Throughout the week of October 18, 2021, City staff presented the three scenarios to stakeholder groups including the Alexandria Waterfront Commission, Alexandria Commission for the Arts, Alexandria Archaeology Commission, the Parks and Recreation Commission, and the artists and organizations at Torpedo Factory Art Center. The “Incremental Revitalization” doesn’t propose any significant changes and the “Ground Lease” would be implemented by an outside organization. The City would implement the “Custom Program,” so a financial analysis is necessary to understand the cost associated with major facility improvements. The “Custom Program” provide a framework for facility-improvement concepts to guide requirements for any such partnerships. Watch the presentations now via torpedofactory.org/revitalization.
Are you closing Torpedo Factory Art Center? Are you evicting all of the artists?
There are no plans, proposals, or otherwise to close Torpedo Factory Art Center or to evict artists. Currently, artists and organizations have leases until March 31, 2022, and are expected to be extended to September 30, 2022. Decisions for after this time period will be guided by Council’s decisions on the provided scenarios, but working artists will continue to be essential to the Torpedo Factory Art Center in all scenarios.
Does the Custom Program reduce studios space?
The Custom Program includes a reduction of 1% in space allocation for art spaces. The custom scenario shifts space allocation from individual retail studios to accommodate space for new community-focused art spaces, such as a glassblowing studio, a tech/maker space, a demonstration space, and exhibit spaces. Torpedo Factory Art Center will have as much space dedicated to artists and creation.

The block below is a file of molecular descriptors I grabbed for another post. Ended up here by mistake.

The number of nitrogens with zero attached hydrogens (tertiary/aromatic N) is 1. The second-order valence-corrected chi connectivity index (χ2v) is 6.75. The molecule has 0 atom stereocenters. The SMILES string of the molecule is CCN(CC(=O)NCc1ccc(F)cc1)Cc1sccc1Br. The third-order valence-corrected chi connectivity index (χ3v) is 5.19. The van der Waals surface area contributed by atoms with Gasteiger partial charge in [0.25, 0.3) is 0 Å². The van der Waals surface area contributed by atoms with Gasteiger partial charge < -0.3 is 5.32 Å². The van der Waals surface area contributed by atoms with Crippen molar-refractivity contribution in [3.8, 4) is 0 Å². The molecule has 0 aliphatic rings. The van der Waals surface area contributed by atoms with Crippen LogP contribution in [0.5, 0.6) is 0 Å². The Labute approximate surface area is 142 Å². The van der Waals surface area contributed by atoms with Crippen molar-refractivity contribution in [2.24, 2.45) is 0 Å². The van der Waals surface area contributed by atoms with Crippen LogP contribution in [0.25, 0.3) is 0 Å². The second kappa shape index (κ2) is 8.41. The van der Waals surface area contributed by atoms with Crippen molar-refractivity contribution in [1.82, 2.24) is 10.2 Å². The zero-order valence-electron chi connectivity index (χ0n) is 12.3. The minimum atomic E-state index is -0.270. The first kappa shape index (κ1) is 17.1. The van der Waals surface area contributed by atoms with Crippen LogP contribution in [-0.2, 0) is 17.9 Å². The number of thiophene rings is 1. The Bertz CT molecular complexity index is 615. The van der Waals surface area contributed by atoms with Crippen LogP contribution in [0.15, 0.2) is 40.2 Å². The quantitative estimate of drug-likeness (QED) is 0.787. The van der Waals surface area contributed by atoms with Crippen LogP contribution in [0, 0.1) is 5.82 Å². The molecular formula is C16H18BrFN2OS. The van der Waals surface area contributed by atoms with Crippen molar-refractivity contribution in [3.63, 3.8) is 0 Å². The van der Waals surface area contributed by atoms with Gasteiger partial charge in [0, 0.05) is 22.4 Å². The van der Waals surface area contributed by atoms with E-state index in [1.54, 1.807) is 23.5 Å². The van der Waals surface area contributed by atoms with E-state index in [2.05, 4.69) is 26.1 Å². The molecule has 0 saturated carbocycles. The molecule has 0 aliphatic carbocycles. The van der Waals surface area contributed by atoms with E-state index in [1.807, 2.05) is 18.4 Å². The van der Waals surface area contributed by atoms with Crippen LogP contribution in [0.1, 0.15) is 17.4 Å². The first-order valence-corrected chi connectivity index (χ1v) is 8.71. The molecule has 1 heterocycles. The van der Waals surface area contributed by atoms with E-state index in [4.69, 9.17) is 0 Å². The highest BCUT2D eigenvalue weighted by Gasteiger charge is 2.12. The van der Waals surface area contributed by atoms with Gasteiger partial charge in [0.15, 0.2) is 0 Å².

Many of these changes were requested by Alexandrians over the past 20 years, as outlined in reports and surveys.
Additionally, to accommodate a public-private partnership as part of the financial sustainability for the Art Center, a restaurant and/or café have also been located on the first floor. The ability for them to be placed on the rooftop became a more challenging option, given the building’s structural capacity.
The Art Center’s operations are self-funded. It is anticipated that the additional market-rate rent from a restaurant or café would help maintain lower-than-market rent for studio artists, which is $16.39/sq ft per year.
Why does the City want to remove the artists’ individual retail studios on the first floor of Torpedo Factory Art Center?
Visitor amenities illustrated in the Custom Program were inspired by public feedback collected over the past 20 years.
In accordance with the recommendations in the Action Plan, the Custom Program expands the type of artwork being created in the Art Center. The first floor could provide more communal spaces for artists such as glassblower, woodworkers, etc. and creates an immersive and hands-on environment for visitors, enhancing the Art Center’s cultural and artistic relevance, bringing it into the 21st Century.
The Custom Program scenario also maintains the Art Center’s Grand Hall where public and private events are held and enable those programs (and revenue sources) to continue.
Is Torpedo Factory Art Center going to put a rooftop terrace in?
The facility assessment determined the building is currently at structural capacity. It would take considerable financial investment in the structure to support a rooftop restaurant. Additionally, the rooftop is not ADA accessible and would require an elevator be installed. This information will be presented for City Council to consider in December.
Do the artists pay market-rate rent?
No, rent is currently $16.39 per square foot per year.
In an effort to ensure that artists can afford space in the Art Center, the City offers rent at below-market rates. This includes the cost of utilities, property taxes, marketing, staffing, programming, and other day-to-day operations.
Torpedo Factory Art Center operations are self-funded by studio rentals and private event rentals. This does not provide the City with the necessary funding to cover deferred maintenance and rehabilitation costs for a century-old building, estimated to be over $13 million over the next ten years to keep the building in fair condition.
Who is SmithGroup?
SmithGroup is the architectural consultant firm hired by the City of Alexandria to develop the “Custom Program” scenario. A few of their cultural and regional projects include. National Museum of African American History and Culture, National Museum of American Indian, Cranbrook Academy Art Museum + Collections Building, and The Wharf.